ing. The raft scenes could have been ex-
citing. Instead, becluse of poor process
shots, they lack realism. The actors are
simply standing on a raft in the studio
back lot with buckets of water being
thrown at them, while the location pho-
tography is unreeled behind them. The
effect is completely unconvincing,
When it comes to sex, River of No Return
deserves some sort of a prize for effort. Fen-
ton contrives to display Miss Monroe's well-
publicized charms whenever possible. There
is the scene where Indians attack the raft.
Their object, we are told, is to kill Mitchum
and Miss Monroe. What does the first Indian
on board the raft do? He quickly sidesteps
Mitchum and makes a frantic grab for Miss
Monroe's blouse. Earlier, Mitchum and Miss
Monroe stage a wrestling match while the

a naughty song ("I'm Gonna File My Claim"
in this instance) accompanied by the proper-
ly sensual pelvic gyrations. All men within
seeing and hearing distance stop what they
are doing, stare, grin, grimace ecstatically,
and do a few double takes. This establishes
the sexiness and desirability of the heroine.
Next, the viewer must realize that she is also
"good." Marilyn, we instantly perceive, is
"good" because she takes in poor orphaned
children. She also applies water and ban-
dages to the head of wounded Mitchum.
But the heroine must also have courage,
physical stamina. Scenes: Marilyn picking
berries in "Injun" infested country, Marilyn
battling a raging river, Marilyn fighting
Indians. By now, the viewer should have no
doubt that the lady is fine, beautiful, cour-
ageous.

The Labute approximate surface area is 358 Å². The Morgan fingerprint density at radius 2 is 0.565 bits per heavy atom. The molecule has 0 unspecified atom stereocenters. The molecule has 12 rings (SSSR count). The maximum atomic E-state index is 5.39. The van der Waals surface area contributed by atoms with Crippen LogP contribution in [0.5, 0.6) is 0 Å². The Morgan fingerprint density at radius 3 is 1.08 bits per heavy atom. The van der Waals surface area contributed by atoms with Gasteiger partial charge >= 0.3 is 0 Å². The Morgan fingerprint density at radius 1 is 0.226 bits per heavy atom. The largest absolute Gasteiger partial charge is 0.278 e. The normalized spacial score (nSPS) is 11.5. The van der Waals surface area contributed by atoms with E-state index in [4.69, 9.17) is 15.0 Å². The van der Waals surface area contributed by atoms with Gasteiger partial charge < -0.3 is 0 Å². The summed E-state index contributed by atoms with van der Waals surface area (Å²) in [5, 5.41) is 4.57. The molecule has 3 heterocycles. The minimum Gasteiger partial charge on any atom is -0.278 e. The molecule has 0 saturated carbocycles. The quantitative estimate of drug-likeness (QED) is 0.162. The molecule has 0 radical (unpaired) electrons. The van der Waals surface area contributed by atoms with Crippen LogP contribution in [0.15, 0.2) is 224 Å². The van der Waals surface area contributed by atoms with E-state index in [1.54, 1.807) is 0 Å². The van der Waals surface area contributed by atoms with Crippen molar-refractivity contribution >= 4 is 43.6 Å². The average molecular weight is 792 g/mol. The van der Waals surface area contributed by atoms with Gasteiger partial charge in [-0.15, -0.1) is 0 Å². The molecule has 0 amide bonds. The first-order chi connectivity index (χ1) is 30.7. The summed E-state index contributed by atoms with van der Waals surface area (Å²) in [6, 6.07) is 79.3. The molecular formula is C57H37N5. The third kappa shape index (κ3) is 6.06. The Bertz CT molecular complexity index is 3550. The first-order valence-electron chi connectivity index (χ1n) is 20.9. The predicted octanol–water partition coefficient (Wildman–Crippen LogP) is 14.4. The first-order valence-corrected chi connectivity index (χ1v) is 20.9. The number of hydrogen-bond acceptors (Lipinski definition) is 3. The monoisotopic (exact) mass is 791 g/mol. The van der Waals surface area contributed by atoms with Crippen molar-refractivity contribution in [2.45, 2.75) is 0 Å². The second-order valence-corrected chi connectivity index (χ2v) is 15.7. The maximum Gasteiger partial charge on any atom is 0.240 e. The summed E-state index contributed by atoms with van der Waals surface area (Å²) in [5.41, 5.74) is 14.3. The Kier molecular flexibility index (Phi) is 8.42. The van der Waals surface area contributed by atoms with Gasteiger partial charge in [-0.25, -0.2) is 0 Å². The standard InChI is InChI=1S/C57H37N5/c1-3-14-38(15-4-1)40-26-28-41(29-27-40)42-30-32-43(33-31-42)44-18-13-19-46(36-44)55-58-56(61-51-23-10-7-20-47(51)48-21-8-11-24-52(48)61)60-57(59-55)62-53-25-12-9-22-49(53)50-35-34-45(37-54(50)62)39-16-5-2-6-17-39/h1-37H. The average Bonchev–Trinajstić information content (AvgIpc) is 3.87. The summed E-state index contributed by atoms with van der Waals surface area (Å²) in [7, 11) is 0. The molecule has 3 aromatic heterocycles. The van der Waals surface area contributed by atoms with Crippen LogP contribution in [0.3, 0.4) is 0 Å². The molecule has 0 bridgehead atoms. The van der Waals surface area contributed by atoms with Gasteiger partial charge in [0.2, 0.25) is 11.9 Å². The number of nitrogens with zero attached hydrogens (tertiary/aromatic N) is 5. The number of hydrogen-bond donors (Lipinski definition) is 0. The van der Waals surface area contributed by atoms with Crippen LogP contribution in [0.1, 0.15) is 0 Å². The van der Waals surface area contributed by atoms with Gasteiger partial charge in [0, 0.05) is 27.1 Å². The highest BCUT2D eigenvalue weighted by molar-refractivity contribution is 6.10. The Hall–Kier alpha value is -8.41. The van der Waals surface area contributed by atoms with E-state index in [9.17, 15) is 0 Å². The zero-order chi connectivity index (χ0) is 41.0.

River of No Return also makes full use
of the blanket symbol. When an individual
moves a blanket from the hips to the neck
of a sleeper, the viewer must instantly
percieve that this individual has now ex-
pressed undying admiration and love for
the sleeper. First Marilyn covers small
Tommy Rettig: she loves children. Then
Marilyn covers Mitchum: she loves Mitch-
um. Finally Mitchum covers Marilyn: he
has succumbed to'her charms. Proof of
this is evidenced by the scene in which
Marilyn finds villain Calhoun asleep: she
awakens him.
The film has some pretty shots of the
lofty Canadian mountains and Song Writers
Ken Darby and Lionel Newman have com-
posed some attractive melodies in the folk-
song tradition. Miss Monroe sings them in
a fairly pleasant, rather low voice. But it
takes more than mountains and songs to
overcome River of No Return's triteness. The
picture does not have more than this, and
the end result is 91 minutes of Hollywood
hokum that should appeal chiefly to the

NOW IN Southeast Asia the problem of
external armed attack is not at this time
the serious problem. I think we can fairly
say that the United States, by its plain
warnings and its deterrent power, has for
practical purposes made external armed ag-
gression improbable. In any event, though
there have been no local defenses capable
of stopping Red China, there have been no
armed interventions in Indo-China, Burma,
or Thailand. So, as a practical matter no
new pact is needed in Southeast Asia to give
it the kind of security which is guaranteed
by NATO, Anzus, the Philippine and Rio
Treaties. The guarantee has been given, has
long been recognized, and is as effective as
the power of the United States can make it.
No pact can make that guarantee more ef-
fective.
The real problem, of course, in Southeast
Asia is not external armed attack but inter-
nal rebellion. That is not a problem which
lends itsel'f readily to a solution by a collec-
tive military guarantee. I think I am right
in saying that, apart from the Holy Alliance
after the Napoleonic wars, there has been no
modern example of a military alliance dir-
ected at the internal character of existing
governments.
* * * * I
The crucial difficulty of organizing col-
lective action in Southeast Asia lies just
there. The unsolved, though not necessar-
ily insoluble, problem is to define the con-
ditions, which are acceptable to many na-
tions, of intervention to protect existing
governments from internal insurrection.
There are, as Mr. Dulles indicated, other
difficulties in the way of a general Pacific-
South Asian pact. But the crucial difficulty
is that the real threat to security is from